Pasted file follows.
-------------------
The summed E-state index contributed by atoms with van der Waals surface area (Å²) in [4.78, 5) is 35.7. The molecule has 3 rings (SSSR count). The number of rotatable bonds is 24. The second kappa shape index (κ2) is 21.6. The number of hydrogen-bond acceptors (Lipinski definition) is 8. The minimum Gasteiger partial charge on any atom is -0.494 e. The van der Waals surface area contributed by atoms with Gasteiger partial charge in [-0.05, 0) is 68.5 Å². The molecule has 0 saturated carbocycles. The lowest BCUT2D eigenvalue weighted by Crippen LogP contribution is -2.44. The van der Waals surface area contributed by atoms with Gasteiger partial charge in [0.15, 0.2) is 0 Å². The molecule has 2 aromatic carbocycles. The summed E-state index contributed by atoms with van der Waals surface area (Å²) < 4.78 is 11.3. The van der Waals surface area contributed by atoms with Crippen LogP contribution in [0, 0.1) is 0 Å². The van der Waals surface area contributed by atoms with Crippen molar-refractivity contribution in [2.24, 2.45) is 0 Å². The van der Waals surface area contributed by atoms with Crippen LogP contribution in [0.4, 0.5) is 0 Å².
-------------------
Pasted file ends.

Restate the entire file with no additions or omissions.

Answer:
The summed E-state index contributed by atoms with van der Waals surface area (Å²) in [4.78, 5) is 35.7. The molecule has 3 rings (SSSR count). The number of rotatable bonds is 24. The second kappa shape index (κ2) is 21.6. The number of hydrogen-bond acceptors (Lipinski definition) is 8. The minimum Gasteiger partial charge on any atom is -0.494 e. The van der Waals surface area contributed by atoms with Gasteiger partial charge in [-0.05, 0) is 68.5 Å². The molecule has 0 saturated carbocycles. The lowest BCUT2D eigenvalue weighted by Crippen LogP contribution is -2.44. The van der Waals surface area contributed by atoms with Gasteiger partial charge in [0.15, 0.2) is 0 Å². The molecule has 2 aromatic carbocycles. The summed E-state index contributed by atoms with van der Waals surface area (Å²) < 4.78 is 11.3. The van der Waals surface area contributed by atoms with Crippen LogP contribution in [0, 0.1) is 0 Å². The van der Waals surface area contributed by atoms with Crippen molar-refractivity contribution in [2.24, 2.45) is 0 Å². The van der Waals surface area contributed by atoms with Crippen LogP contribution in [0.4, 0.5) is 0 Å².